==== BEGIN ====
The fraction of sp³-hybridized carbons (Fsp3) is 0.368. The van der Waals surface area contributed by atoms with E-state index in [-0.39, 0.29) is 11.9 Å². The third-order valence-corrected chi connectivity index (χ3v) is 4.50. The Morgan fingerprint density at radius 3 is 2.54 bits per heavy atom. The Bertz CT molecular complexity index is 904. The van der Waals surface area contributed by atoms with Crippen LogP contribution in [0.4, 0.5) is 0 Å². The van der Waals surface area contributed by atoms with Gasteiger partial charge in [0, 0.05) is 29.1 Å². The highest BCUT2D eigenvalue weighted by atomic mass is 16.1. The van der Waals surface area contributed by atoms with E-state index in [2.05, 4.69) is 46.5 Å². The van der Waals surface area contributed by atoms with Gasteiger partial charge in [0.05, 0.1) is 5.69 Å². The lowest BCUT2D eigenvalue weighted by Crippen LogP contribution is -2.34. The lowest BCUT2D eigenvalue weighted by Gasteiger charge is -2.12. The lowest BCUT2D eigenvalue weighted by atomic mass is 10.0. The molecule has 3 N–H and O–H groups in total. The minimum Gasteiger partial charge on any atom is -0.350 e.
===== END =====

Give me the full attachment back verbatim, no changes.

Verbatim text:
The fraction of sp³-hybridized carbons (Fsp3) is 0.368. The van der Waals surface area contributed by atoms with E-state index in [-0.39, 0.29) is 11.9 Å². The third-order valence-corrected chi connectivity index (χ3v) is 4.50. The Morgan fingerprint density at radius 3 is 2.54 bits per heavy atom. The Bertz CT molecular complexity index is 904. The van der Waals surface area contributed by atoms with Crippen LogP contribution in [0.4, 0.5) is 0 Å². The van der Waals surface area contributed by atoms with Gasteiger partial charge in [0, 0.05) is 29.1 Å². The highest BCUT2D eigenvalue weighted by atomic mass is 16.1. The van der Waals surface area contributed by atoms with E-state index in [2.05, 4.69) is 46.5 Å². The van der Waals surface area contributed by atoms with Gasteiger partial charge in [0.05, 0.1) is 5.69 Å². The lowest BCUT2D eigenvalue weighted by Crippen LogP contribution is -2.34. The lowest BCUT2D eigenvalue weighted by Gasteiger charge is -2.12. The lowest BCUT2D eigenvalue weighted by atomic mass is 10.0. The molecule has 3 N–H and O–H groups in total. The minimum Gasteiger partial charge on any atom is -0.350 e.